Thursday, 10 August 2017

Trotting On

If Tony Blair really has read Isaac Deutscher's three-volume biography of Trotsky, then I am General Wrangel.

But unlike Blair, I have never even pretended to be a Trotskyist, still less have I ever been one. Like Jeremy Corbyn, I have never even pretended to be a Trotskyist, still less have I ever been one. 

Unlike Blair, I never even pretended to be any kind of Marxist, still less have I ever been one. Like Jeremy Corbyn, I have never even pretended to be any kind of Marxist, still less have I ever been one.

The Labour Movement grew from many and various roots. Trade union and co-operative. Radical Liberal and Tory populist. Christian Socialist and Social Catholic. Fabian and even, in the space both on Labour's fringes and on Marxism's fringes, Marxist, subject to the balancing and moderating influences of the others.

Giving the wrong answers does not preclude asking the right questions. Much of the Fabian tradition also gives the wrong answers.

Trotskyists, in particular, have always asked the right questions about the deficiencies of the specific post-War model of public ownership. Those questions need to be asked again, now that the case for a return to public ownership itself has become unanswerable.

There have always been extremely few Trotskyists in Britain. But this is possibly the only country where a moderately well-informed member of the voting public would know the word "Trotskyist". 

Ken Livingstone won the 2000 London Mayoral Election against the full might of Tony Blair's pre-Iraq machine, and against an official Labour candidate who was a former Cabinet Minister.

Who did the donkey work for that? Who do you think? And they were rewarded.

As late as 2007, three years after Livingstone had graciously permitted the Labour Party to readmit him rather be humiliated by him for a second time, the Evening Standard's list of the 25 most influential people in London contained no fewer than four members of Socialist Action.

With the man who had appointed them to their various positions, those members of that tiny Trotskyist organisation comprised one fifth of the total list.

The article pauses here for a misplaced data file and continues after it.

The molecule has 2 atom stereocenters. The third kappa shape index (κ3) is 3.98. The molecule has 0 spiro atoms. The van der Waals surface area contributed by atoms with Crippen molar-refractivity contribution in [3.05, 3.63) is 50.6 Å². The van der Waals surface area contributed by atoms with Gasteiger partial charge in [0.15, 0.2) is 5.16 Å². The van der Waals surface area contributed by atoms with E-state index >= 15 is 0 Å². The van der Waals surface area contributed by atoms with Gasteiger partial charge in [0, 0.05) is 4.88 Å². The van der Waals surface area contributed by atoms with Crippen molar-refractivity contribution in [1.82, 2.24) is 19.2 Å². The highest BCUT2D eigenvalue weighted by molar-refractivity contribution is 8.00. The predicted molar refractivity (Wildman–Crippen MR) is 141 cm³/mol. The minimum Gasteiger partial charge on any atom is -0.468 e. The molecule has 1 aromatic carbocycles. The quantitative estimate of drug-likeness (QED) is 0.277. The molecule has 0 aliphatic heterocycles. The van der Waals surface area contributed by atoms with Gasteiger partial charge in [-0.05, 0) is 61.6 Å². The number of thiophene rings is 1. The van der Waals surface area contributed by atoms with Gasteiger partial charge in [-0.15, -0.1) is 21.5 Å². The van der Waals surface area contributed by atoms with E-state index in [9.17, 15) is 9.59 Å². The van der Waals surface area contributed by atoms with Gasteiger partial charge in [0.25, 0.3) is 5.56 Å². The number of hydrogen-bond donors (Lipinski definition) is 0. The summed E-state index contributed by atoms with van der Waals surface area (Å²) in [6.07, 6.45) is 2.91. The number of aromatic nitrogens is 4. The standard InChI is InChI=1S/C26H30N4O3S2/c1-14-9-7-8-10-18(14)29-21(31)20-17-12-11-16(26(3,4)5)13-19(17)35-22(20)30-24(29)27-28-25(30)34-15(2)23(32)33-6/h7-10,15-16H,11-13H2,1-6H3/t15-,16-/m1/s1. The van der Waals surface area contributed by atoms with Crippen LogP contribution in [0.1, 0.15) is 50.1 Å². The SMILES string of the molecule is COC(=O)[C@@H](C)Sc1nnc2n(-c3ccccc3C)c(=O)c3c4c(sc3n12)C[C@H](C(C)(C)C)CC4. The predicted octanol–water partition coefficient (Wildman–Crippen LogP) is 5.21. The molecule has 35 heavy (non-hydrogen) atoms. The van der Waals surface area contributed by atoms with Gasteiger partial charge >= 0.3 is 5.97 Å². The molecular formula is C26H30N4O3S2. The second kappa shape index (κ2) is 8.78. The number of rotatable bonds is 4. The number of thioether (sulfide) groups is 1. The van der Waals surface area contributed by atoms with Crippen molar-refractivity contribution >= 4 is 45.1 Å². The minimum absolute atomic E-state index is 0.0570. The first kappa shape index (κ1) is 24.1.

Now, say what you like about Livingstone's London, but it was hardly Trotsky's Kronstadt.

It was, however, the biggest powerbase that Trotskyists have ever had, anywhere in the world. Eight years running London in the early twenty-first century.

But then, three of them had sat overtly as Members of Parliament in the 1980s and early 1990s, although there were more of them than that on the Green Benches at the time.

A sitting MP until her retirement in 1997 was married to Trotsky's bodyguard, who as her husband presumably held a parliamentary pass.

The All-Britain Anti-Poll Tax Federation, which made no bones about being the Militant Tendency, brought down Margaret Thatcher.

Don't take either my word or Militant's for that. Read the extremely bitter account of it in her own autobiography. All other attempts at explanation are fig leaves that she herself refused to wear.

To her, as to Militant, she was removed in order to abolish "the Community Charge", and that abolition was the biggest concession that the British State ever made to the Far Left.

After all, that abolition did happen as soon as she had been deposed. On Europe, while the rhetoric changed a bit, the policy did not change one jot.

And now, Momentum has more members that UKIP, including far more Members of Parliament than UKIP has ever had.

Few of the former, and probably none of the latter these days, are Trotskyists. But you, dear reader, know the word, don't you?

Why, even Tony Blair now feels the need to pretend that he used to be one.

Only in Britain, kids. Only in Britain.

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